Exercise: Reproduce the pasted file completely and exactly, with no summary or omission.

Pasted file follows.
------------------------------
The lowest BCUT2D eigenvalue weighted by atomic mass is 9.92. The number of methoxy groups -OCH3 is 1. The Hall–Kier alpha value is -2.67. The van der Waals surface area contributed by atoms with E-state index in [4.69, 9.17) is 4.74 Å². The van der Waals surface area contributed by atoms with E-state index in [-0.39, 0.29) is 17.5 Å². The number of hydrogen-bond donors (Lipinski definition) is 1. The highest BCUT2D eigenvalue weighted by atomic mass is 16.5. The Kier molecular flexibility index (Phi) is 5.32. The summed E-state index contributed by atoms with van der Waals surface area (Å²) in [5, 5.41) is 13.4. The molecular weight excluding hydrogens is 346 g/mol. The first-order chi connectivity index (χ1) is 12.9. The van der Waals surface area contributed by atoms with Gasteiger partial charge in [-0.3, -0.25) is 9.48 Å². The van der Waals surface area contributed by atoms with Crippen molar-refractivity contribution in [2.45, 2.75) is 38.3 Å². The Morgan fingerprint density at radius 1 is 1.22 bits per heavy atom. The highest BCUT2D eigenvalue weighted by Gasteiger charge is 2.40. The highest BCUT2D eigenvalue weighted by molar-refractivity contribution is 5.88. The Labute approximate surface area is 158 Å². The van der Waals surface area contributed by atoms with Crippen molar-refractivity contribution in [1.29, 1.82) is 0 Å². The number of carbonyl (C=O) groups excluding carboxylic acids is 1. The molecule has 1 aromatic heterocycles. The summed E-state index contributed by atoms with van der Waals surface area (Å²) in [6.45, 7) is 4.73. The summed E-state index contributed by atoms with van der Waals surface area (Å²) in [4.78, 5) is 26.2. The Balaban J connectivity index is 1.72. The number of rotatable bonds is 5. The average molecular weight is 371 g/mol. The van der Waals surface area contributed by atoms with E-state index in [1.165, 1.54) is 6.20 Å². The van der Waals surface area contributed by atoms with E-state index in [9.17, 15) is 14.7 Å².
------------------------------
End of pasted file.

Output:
The lowest BCUT2D eigenvalue weighted by atomic mass is 9.92. The number of methoxy groups -OCH3 is 1. The Hall–Kier alpha value is -2.67. The van der Waals surface area contributed by atoms with E-state index in [4.69, 9.17) is 4.74 Å². The van der Waals surface area contributed by atoms with E-state index in [-0.39, 0.29) is 17.5 Å². The number of hydrogen-bond donors (Lipinski definition) is 1. The highest BCUT2D eigenvalue weighted by atomic mass is 16.5. The Kier molecular flexibility index (Phi) is 5.32. The summed E-state index contributed by atoms with van der Waals surface area (Å²) in [5, 5.41) is 13.4. The molecular weight excluding hydrogens is 346 g/mol. The first-order chi connectivity index (χ1) is 12.9. The van der Waals surface area contributed by atoms with Gasteiger partial charge in [-0.3, -0.25) is 9.48 Å². The van der Waals surface area contributed by atoms with Crippen molar-refractivity contribution in [2.45, 2.75) is 38.3 Å². The Morgan fingerprint density at radius 1 is 1.22 bits per heavy atom. The highest BCUT2D eigenvalue weighted by Gasteiger charge is 2.40. The highest BCUT2D eigenvalue weighted by molar-refractivity contribution is 5.88. The Labute approximate surface area is 158 Å². The van der Waals surface area contributed by atoms with Crippen molar-refractivity contribution in [1.29, 1.82) is 0 Å². The number of carbonyl (C=O) groups excluding carboxylic acids is 1. The molecule has 1 aromatic heterocycles. The summed E-state index contributed by atoms with van der Waals surface area (Å²) in [6.45, 7) is 4.73. The summed E-state index contributed by atoms with van der Waals surface area (Å²) in [4.78, 5) is 26.2. The Balaban J connectivity index is 1.72. The number of rotatable bonds is 5. The average molecular weight is 371 g/mol. The van der Waals surface area contributed by atoms with E-state index in [1.165, 1.54) is 6.20 Å². The van der Waals surface area contributed by atoms with E-state index in [9.17, 15) is 14.7 Å².